• Stress reduction.

Parrots don’t need a dietary source of vitamin C because it’s generated in the liver from glucose.

Vitamin A

The recommended vitamin A level for Psittaciformes is 8,000–11,000 IU/kg daily. It’s essential for the eyes, body tissue repair, respiration, immune function, and reproductive health.

Anti-Inflammatory Properties

Blackberries contain antioxidant flavonoids called anthocyanins, which have anti-inflammatory properties. They can be beneficial in preventing or reducing the effects of:

  • Arthritis.
  • Stomach ulcers.
  • Joint pain.
  • Immune system weakness.
  • Heart disease.

If you have a parrot with movement issues, start incorporating blackberries into its diet. Parrots spend most of the day standing, and poor foot and leg joints make life uncomfortable.

Brain Function

Blackberries contain polyphenols, which protect the brain. When combined with the antioxidants in blackberries, polyphenols balance the hormones responsible for brain disease.

Blackberries can aid a parrot’s cognitive function, enabling them to move and think more efficiently. Parrots may become more alert and responsive to environmental stimuli.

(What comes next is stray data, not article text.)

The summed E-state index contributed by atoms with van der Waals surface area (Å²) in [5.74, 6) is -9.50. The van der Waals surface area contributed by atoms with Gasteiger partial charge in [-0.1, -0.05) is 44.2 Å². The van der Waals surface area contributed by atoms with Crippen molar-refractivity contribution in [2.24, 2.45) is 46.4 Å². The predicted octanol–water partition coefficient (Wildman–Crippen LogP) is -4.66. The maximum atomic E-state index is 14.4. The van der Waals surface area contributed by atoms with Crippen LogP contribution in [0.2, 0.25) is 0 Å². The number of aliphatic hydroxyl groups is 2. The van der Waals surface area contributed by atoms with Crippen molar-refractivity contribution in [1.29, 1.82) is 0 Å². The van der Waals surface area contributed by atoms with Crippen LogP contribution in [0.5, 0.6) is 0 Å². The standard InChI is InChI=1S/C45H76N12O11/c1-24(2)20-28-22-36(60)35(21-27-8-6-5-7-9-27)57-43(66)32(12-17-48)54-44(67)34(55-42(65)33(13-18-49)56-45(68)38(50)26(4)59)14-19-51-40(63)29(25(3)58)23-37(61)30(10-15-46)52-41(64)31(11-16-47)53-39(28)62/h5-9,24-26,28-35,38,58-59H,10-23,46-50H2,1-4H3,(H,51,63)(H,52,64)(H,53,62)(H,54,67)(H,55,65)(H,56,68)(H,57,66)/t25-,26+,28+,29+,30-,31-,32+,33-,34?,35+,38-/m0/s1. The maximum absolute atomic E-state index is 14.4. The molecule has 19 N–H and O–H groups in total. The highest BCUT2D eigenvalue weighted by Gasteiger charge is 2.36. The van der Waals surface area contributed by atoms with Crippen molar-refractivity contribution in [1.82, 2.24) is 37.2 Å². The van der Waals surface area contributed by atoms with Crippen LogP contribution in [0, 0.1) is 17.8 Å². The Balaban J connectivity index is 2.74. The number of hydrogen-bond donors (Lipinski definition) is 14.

Mood Enhancement

Blackberries contain chemical compounds that act as mood enhancers.

Berries have similar effects to valproic acid, stabilizing mood and regulating emotions. Therefore, blackberries can improve a parrot’s mood when it feels stressed or low.

Nutritional Information About Blackberries

According to the U.S. Department of Agriculture (USDA), one cup (150g) of raw blackberries has:

Nutrient or MineralAmount
Calories  64 Kcal
Protein  2.08 grams
Fat  0.735 grams
Carbohydrate  14.4 grams
Sugars  7.32 grams
Fiber  7.95 grams
Calcium  43.5 milligrams
Iron  0.93 milligrams
Magnesium30 milligrams  
Vitamin C31.5 milligrams
Vitamin B-60.045 milligrams
Vitamin A16.5 µg  

Why Blackberries Are Bad for Parrots

Blackberries are safe for parrots with certain caveats:

Some Sugar

Excessive fruit (more than 5-10% of its diet) isn’t recommended for parrots because it’s usually high in sugar. However, blackberries contain less natural sugar and fewer calories than most other fruits.